Romney proposes temporarily raising pay for essential workers amid pandemic

Romney proposes temporarily raising pay for essential workers amid pandemic
© Greg Nash

Sen. Mitt RomneyWillard (Mitt) Mitt RomneyVoting rights and Senate wrongs Biden says minorities will vote no matter how hard GOP makes it The Memo: Is Trump the GOP's future or in rearview mirror? MORE (R-Utah) proposed legislation on Friday to temporarily provide a pay increase for essential workers amid the coronavirus pandemic.

The proposal, which Romney called "Patriot Pay," would provide a bonus of up to $12 per hour, or $1,920 per month, in May, June and July.

“Health care professionals, grocery store workers, food processors, and many others—the unsung patriots on the frontline of this pandemic—every day risk their safety for the health and well-being of our country, and they deserve our unwavering support,” Romney said in a statement. “Patriot Pay is a way for us to reward our essential workers as they continue to keep Americans safe, healthy, and fed."


According to an outline of the proposal from Romney's office, the Labor Department and Congress would designate the specifics on who would qualify for the hazard pay, but it would include industries like hospitals, food distributors and health care manufacturers. Employees would have to work at least 100 hours per month to be eligible, and the employer would have to certify that they worked in conditions that increased their risk of being exposed to COVID-19.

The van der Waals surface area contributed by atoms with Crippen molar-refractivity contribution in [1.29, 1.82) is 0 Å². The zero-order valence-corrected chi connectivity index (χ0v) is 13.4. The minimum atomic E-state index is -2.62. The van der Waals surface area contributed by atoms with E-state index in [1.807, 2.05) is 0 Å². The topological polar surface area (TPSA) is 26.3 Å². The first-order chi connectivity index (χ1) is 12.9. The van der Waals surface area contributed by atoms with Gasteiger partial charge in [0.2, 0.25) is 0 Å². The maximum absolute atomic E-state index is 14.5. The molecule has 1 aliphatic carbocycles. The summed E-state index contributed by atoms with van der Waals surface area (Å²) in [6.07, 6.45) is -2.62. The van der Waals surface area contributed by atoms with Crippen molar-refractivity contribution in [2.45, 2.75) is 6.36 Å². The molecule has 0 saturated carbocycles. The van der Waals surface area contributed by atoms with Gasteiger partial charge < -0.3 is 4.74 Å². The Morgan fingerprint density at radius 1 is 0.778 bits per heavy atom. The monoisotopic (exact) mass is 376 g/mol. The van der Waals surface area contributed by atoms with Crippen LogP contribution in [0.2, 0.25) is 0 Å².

The measure would provide a $12 per hour temporary pay increase to individuals making up to $50,000 per year before being scaled down through an annual income of $90,000 per year, at which point it would be phased out altogether.

The idea of hazard pay has been floated by members in both parties as they've laid out potential provisions to be included in the next coronavirus relief package.

Senate Democrats introduced their own proposal last month to give doctors, nurses and other essential workers, such as grocery store clerks, up to $25,000 in hazard pay, which would amount to a $13 per hour raise.